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作者 Ericksen, Jaime
書名 Reversing the attitude-behavior relationship: Changes in recycling attitudes through exposure to a structured recycling program
說明 142 p
附註 Source: Masters Abstracts International, Volume: 45-03, page: 1299
Adviser: Douglas Jackson-Smith
Thesis (M.S.)--Utah State University, 2006
Much of the recent literature on recycling has focused on how to engage recycling behavior and the role that specific and general attitudes have in predicting recycling behavior. Fishbein and Ajzen's Model of Reasoned Action and Ajzen's Theory of Planned Behavior have been widely used to guide research investigating the links between attitudes and behaviors. Previous research found that pro-environmental attitudes (specific or general) are not strong predictors of participation in recycling programs, but access to convenient programs can be important. Meanwhile, cognitive dissonance theory suggests that behavior may influence attitude, however, few studies have explored the idea of this reversed link. These researchers have found that participation in a curbside recycle program appears to increase respondents' positive evaluations of recycling. This thesis presents a study of how exposure to a structured recycling program can affect individual and household attitudes toward recycling. The study used a panel design in which households in randomly selected neighborhoods were given a baseline survey. Half of these respondents were provided with free curbside recycling service for three months. A follow-up survey was administered to both participating and nonparticipating households. A revised model of the Theory of Reasoned Action was created to investigate the influence that access to a curbside recycle program (behavior) has on attitudes (personal norms, perceived convenience and policy views). The findings indicate that access to a structured recycling program can foster changes in certain recycling attitudes. More importantly, the changes in attitudes are correlated more strongly to the intensity at which the respondents used their recycle containers. Specifically, respondents were more likely to indicate a stronger personal norm and changes in perceptions of convenience of recycling. That is, respondents were more likely to agree that recycling is something they think they should do and agree that they feel better when they recycle. Respondents also indicated how easy and convenient recycling is. Qualitatively, many respondents indicated that the "best thing" about the curbside experience was that they did begin to recycle, and in the process discovered that recycling behavior (at least in the context of a curbside program) is easy and convenient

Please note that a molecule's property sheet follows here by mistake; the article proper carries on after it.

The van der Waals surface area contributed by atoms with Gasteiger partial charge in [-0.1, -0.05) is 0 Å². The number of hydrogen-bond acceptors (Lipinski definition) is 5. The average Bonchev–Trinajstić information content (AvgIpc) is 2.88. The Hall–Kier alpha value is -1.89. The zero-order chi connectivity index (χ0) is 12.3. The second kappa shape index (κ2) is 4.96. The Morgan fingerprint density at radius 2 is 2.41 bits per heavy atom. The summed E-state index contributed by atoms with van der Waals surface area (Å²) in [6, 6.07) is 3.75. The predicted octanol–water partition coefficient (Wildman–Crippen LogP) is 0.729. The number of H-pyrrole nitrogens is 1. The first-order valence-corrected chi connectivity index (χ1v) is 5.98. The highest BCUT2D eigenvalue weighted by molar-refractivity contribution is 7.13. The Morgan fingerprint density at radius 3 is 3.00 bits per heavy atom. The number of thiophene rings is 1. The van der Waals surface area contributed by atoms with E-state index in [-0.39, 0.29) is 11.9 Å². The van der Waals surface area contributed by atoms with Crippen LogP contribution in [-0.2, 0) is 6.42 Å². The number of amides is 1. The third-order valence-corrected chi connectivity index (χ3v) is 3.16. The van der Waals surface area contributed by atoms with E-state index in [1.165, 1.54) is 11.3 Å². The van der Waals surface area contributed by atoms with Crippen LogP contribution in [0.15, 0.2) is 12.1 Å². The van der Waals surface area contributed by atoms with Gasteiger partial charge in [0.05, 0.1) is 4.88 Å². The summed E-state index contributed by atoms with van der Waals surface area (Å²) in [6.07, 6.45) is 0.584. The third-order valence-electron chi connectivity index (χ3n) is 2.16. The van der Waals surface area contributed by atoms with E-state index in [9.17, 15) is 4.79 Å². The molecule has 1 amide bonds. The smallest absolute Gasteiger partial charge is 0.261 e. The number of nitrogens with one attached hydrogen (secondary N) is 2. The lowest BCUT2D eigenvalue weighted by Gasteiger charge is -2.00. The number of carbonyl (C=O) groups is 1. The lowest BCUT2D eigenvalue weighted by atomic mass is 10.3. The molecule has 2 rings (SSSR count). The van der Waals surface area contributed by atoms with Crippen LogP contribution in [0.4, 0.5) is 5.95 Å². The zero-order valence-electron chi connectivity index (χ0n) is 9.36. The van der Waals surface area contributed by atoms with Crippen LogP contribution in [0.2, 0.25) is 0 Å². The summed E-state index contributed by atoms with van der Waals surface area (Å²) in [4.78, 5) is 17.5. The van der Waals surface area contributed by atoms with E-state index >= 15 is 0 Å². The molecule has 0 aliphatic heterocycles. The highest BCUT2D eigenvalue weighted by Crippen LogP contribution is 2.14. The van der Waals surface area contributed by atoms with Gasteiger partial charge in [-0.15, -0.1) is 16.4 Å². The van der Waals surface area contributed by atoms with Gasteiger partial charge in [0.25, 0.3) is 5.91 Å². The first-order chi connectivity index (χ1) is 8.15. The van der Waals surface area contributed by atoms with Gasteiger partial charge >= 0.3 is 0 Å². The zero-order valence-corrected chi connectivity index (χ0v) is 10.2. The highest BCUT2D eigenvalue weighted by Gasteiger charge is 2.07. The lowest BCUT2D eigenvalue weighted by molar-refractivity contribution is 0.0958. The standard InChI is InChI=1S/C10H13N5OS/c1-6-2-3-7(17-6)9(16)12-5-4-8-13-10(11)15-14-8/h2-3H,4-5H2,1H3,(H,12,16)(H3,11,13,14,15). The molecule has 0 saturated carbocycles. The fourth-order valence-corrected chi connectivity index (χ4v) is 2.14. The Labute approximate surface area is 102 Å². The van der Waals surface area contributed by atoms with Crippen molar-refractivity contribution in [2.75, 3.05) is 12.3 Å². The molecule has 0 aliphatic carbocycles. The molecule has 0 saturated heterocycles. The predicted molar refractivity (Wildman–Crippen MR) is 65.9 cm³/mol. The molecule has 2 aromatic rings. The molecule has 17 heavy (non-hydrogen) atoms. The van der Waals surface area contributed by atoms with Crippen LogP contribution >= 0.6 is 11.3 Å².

School code: 0241
Host Item Masters Abstracts International 45-03
主題 Sociology, General
Alt Author Utah State University
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